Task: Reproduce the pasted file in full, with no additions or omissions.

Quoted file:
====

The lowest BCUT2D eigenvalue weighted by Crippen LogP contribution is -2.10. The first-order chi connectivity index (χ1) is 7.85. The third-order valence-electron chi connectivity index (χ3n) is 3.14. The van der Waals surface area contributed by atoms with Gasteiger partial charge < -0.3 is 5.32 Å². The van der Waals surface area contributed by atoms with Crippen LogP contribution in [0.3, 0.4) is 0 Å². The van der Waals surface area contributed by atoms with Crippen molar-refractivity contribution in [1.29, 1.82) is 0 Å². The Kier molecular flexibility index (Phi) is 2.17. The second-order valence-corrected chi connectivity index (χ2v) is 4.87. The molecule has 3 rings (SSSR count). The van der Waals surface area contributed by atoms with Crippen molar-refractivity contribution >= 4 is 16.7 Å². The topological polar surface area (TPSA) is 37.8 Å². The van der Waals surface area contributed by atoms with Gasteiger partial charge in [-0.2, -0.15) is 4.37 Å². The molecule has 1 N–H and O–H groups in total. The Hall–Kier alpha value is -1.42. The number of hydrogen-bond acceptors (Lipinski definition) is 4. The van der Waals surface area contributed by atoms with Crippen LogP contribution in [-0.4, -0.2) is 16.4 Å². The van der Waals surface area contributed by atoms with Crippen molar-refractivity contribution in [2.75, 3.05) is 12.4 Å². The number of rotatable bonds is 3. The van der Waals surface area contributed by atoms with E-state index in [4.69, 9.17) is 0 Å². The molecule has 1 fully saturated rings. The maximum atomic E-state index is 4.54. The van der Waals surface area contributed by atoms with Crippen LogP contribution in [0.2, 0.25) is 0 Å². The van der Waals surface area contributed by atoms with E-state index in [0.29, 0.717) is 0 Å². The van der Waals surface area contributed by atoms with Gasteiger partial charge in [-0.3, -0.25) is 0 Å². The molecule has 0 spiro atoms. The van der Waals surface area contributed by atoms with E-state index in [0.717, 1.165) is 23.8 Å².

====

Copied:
The lowest BCUT2D eigenvalue weighted by Crippen LogP contribution is -2.10. The first-order chi connectivity index (χ1) is 7.85. The third-order valence-electron chi connectivity index (χ3n) is 3.14. The van der Waals surface area contributed by atoms with Gasteiger partial charge < -0.3 is 5.32 Å². The van der Waals surface area contributed by atoms with Crippen LogP contribution in [0.3, 0.4) is 0 Å². The van der Waals surface area contributed by atoms with Crippen molar-refractivity contribution in [1.29, 1.82) is 0 Å². The Kier molecular flexibility index (Phi) is 2.17. The second-order valence-corrected chi connectivity index (χ2v) is 4.87. The molecule has 3 rings (SSSR count). The van der Waals surface area contributed by atoms with Crippen molar-refractivity contribution >= 4 is 16.7 Å². The topological polar surface area (TPSA) is 37.8 Å². The van der Waals surface area contributed by atoms with Gasteiger partial charge in [-0.2, -0.15) is 4.37 Å². The molecule has 1 N–H and O–H groups in total. The Hall–Kier alpha value is -1.42. The number of hydrogen-bond acceptors (Lipinski definition) is 4. The van der Waals surface area contributed by atoms with Crippen LogP contribution in [-0.4, -0.2) is 16.4 Å². The van der Waals surface area contributed by atoms with Crippen molar-refractivity contribution in [2.75, 3.05) is 12.4 Å². The number of rotatable bonds is 3. The van der Waals surface area contributed by atoms with E-state index in [4.69, 9.17) is 0 Å². The molecule has 1 fully saturated rings. The maximum atomic E-state index is 4.54. The van der Waals surface area contributed by atoms with Crippen LogP contribution in [0.2, 0.25) is 0 Å². The van der Waals surface area contributed by atoms with E-state index in [0.29, 0.717) is 0 Å². The van der Waals surface area contributed by atoms with Gasteiger partial charge in [-0.3, -0.25) is 0 Å². The molecule has 0 spiro atoms. The van der Waals surface area contributed by atoms with E-state index in [0.717, 1.165) is 23.8 Å².